Following a monthslong probe into Laborers Local 872, the federal Office of Labor-Management Standards told union officials this week it will not set aside a protested election of officers in May 2018.
The probe began last year after four Local 872 members accused the construction union of unfairly disqualifying them from running in elections for the 2,500-member local affiliate of the Laborers’ International Union of North America.
After interviewing key union officials and examining documents pertaining to the union’s pre-election nomination process, federal investigators determined the 2018 election should not be set aside, according to letters sent this week to the protesting union members from agency Deputy Director Andrew Auerbach. Local Secretary-Treasurer Tommy White provided the Review-Journal with copies of the letters.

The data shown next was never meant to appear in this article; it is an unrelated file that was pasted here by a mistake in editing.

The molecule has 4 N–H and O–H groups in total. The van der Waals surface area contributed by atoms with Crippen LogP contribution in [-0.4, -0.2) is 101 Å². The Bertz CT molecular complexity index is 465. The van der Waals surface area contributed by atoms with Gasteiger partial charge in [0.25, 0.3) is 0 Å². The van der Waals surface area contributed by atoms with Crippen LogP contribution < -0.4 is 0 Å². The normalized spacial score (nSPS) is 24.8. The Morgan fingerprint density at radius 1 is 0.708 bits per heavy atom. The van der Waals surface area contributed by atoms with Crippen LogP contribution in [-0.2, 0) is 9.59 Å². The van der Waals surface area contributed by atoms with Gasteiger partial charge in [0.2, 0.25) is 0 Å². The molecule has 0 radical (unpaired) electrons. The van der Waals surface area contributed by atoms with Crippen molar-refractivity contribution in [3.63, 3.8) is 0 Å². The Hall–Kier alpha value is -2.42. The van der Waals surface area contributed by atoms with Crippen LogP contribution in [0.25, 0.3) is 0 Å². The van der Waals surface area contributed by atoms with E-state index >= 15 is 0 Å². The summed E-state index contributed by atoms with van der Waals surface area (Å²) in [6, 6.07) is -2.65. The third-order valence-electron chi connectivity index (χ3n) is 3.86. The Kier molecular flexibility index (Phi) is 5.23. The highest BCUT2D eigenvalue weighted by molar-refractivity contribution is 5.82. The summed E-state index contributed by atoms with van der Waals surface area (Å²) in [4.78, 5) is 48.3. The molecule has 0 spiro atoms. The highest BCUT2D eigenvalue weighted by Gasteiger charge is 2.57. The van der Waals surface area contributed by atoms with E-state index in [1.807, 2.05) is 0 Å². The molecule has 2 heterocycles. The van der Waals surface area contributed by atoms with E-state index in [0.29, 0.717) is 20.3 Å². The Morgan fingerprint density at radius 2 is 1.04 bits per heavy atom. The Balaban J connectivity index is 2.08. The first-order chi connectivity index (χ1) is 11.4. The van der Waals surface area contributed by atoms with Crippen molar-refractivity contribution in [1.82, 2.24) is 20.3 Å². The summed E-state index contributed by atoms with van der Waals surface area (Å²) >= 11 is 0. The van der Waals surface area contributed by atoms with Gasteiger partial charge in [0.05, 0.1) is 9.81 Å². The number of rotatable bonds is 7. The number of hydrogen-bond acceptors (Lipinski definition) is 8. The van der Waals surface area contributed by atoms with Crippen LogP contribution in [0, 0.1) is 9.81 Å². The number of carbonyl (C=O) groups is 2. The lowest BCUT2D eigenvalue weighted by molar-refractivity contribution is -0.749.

“A statement of reasons setting forth the basis for this decision will be mailed to you at a future date,” the letter concludes.
The union members who protested the election could not immediately be reached for comment on Friday.
White, who was one of the officials accused of election rigging, said Local 872 members are glad to have the investigation behind them.
“I’ve said all along we’ve always ran a good election,” White said. “Now we can concentrate on upcoming jobs.”
The inquiry was the second federal investigation into Local 872’s elections in the past five years. The first was launched in 2015 after union election judges disqualified all three challengers nominated to run.
In September 2018 a federal judge ordered that a new election be held for the union’s vice president office under the U.S. Department of Labor’s supervision. Attorneys for Local 872 have appealed the decision, but White said that the now validated 2018 vice presidential election should resolve the issue.